Use the remaining weeks to the end of February 2020 to REVIEW contributions to Retirement Planning investments and Tax-free savings accounts.
As the end of the tax year approaches, there’s no time like the present to use the remaining weeks to February 29 to review contributions to retirement investments and also tax-free savings accounts (TFSAs) to make the most of the tax benefits these investments offer.
It is widely expected that tax changes will be announced in the 2018 budget. While the current rules are in place, use them effectively.
Understanding Retirement Funding Contributions
From 01st March 2020, members of all Retirement funds (i.e. Pension funds, Provident funds, and Retirement Annuity funds) have been entitled to a single tax deduction for the total contributions made to retirement funds.
The maximum deduction members are entitled to for contributions to all retirement funds (employee contributions plus employer contributions) is 27.5% of the greater of remuneration or taxable income, capped at R350 000 per tax year.
Additional contributions that were not deductible for income tax purposes during the current tax year will be rolled over to qualify as a deduction, but still subject to the above-mentioned restrictions. Any contributions that were still deductible for income tax purposes on retirement may be set off against any lump sum taken at retirement and, if there are still any unutilised contributions, against the compulsory taxable annuity incomes.
For individuals who do not participate in a Pension or Provident fund, or who want to make additional contributions in their own capacity, there is a Retirement Annuity. The ‘new generation’ RA funds are much more cost-effective, cost transparent and flexible than the traditional RA funds, and therefore provide an excellent method of reducing your Annual Tax burden – which is why it is consequently recommended.
Retirement Annuity Benefits: (RA Fund)
This tax-effective product remains a terrific way to save for retirement and offer numerous benefits, including:
- Any amounts contributed in total to a pension fund, provident fund or retirement annuity are tax-deductible within the above-stated limits. Prior to retirement, no tax is levied within the fund.
- Unclaimed or disallowed contributions are carried forward and may be deducted on retirement.
- At retirement (possible after the age of 55), a maximum of one-third of the value may be taken as a cash lump sum (subject to the retirement tax table) while the balance (2/3rd mostly ) is transferred on a tax-neutral basis to purchase a Life or Living Annuity to provide the investor with an income for life.
- Individuals can contribute to an RA fund at any age and can choose to let their Retirement Annuity mature at any time from age 55.
- On the death of an RA investor, lump sums received by beneficiaries are exempt from estate duty (excluding disallowed contributions) and no executor fees will apply.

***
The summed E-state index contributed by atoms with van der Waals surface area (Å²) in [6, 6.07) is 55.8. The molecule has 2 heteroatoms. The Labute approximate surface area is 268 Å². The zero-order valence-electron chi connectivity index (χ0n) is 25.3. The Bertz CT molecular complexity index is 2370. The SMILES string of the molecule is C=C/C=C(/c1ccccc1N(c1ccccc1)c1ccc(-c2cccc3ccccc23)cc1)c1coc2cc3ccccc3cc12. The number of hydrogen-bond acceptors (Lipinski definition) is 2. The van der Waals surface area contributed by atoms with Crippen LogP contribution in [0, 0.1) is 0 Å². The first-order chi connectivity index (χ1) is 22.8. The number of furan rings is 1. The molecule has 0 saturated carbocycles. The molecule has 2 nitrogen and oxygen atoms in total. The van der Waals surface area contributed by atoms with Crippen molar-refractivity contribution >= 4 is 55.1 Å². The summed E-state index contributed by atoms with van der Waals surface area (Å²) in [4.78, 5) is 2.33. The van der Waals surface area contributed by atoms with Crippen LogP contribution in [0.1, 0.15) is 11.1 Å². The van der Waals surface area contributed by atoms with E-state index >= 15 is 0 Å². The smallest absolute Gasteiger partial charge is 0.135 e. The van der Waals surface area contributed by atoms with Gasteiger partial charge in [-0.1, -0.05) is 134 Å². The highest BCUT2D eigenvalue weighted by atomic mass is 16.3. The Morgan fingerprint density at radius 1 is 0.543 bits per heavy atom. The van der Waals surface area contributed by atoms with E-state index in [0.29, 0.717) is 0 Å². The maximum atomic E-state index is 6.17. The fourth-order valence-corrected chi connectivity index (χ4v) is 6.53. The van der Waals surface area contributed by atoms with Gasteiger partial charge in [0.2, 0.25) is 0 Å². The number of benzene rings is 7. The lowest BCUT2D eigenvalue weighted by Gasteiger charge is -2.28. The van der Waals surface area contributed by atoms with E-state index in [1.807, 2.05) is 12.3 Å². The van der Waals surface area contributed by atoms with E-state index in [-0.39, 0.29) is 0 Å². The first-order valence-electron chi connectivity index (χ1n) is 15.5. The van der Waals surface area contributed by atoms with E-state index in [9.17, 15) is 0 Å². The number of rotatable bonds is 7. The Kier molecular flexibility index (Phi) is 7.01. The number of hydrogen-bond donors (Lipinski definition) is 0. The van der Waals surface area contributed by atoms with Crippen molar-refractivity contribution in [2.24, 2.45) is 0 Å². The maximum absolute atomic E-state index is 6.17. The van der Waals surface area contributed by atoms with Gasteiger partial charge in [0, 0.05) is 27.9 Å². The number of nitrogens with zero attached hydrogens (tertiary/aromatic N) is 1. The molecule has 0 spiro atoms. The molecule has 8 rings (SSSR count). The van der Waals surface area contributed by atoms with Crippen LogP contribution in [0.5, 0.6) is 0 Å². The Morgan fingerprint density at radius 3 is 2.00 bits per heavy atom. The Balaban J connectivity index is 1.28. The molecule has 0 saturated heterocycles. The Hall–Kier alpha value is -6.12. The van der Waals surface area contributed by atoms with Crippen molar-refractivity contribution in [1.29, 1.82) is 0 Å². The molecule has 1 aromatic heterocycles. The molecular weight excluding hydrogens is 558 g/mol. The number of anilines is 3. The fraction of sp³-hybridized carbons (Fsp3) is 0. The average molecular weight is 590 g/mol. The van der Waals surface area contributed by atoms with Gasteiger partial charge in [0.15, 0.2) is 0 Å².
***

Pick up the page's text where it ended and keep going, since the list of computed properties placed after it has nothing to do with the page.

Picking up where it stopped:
- Beneficiaries may also take advantage of tax-free amounts if a member had not done so during their lifetime.
- Living annuity benefits are free from estate duty (excluding disallowed contributions).
It is important to note that at retirement you would need to find a balance between discretionary money (unrestricted, liquid savings) and retirement savings to further reduce your tax burden after retirement and to have liquidity. Income from retirement savings are subject to income tax (maximum marginal rate of 45%), where withdrawals from your discretionary savings are subject to capital gains tax (maximum effective rate of 18%). With these withdrawals, you would have to declare your capital gains and capital losses in your annual income tax return. Everyone gets an annual capital gains exclusion of R40 000 per annum.
TFSA contributions (Tax-Free Savings Account)
A TFSA is not subject to income-, capital gains-, interest- or dividends tax. The current annual contribution limit is R33 000, i.e. a maximum of R2 750 per month for debit order investors. The lifetime contribution limit is R500 000 (this limit is only regarding contributions, not capital growth). If investors contribute less than R33 000 per annum, they may not carry over unused contributions to the next financial tax year.
With a TFSA, you can save in a discretionary investment vehicle without this CGT burden when you decide to withdraw from the investment. The benefit may be small during the first few years, but for a long-term investment, as the value of the investment grows it becomes significant. If used as an extra retirement savings vehicle, any withdrawals you make from this investment to supplement your income will reduce your tax burden since it will not be subject to income tax.
Tax Benefits with Leon Bart
Please connect with me to determine the right allocation between Discretionary and or Retirement savings for your Financial Planning portfolio?
Looking forward to catching up with you.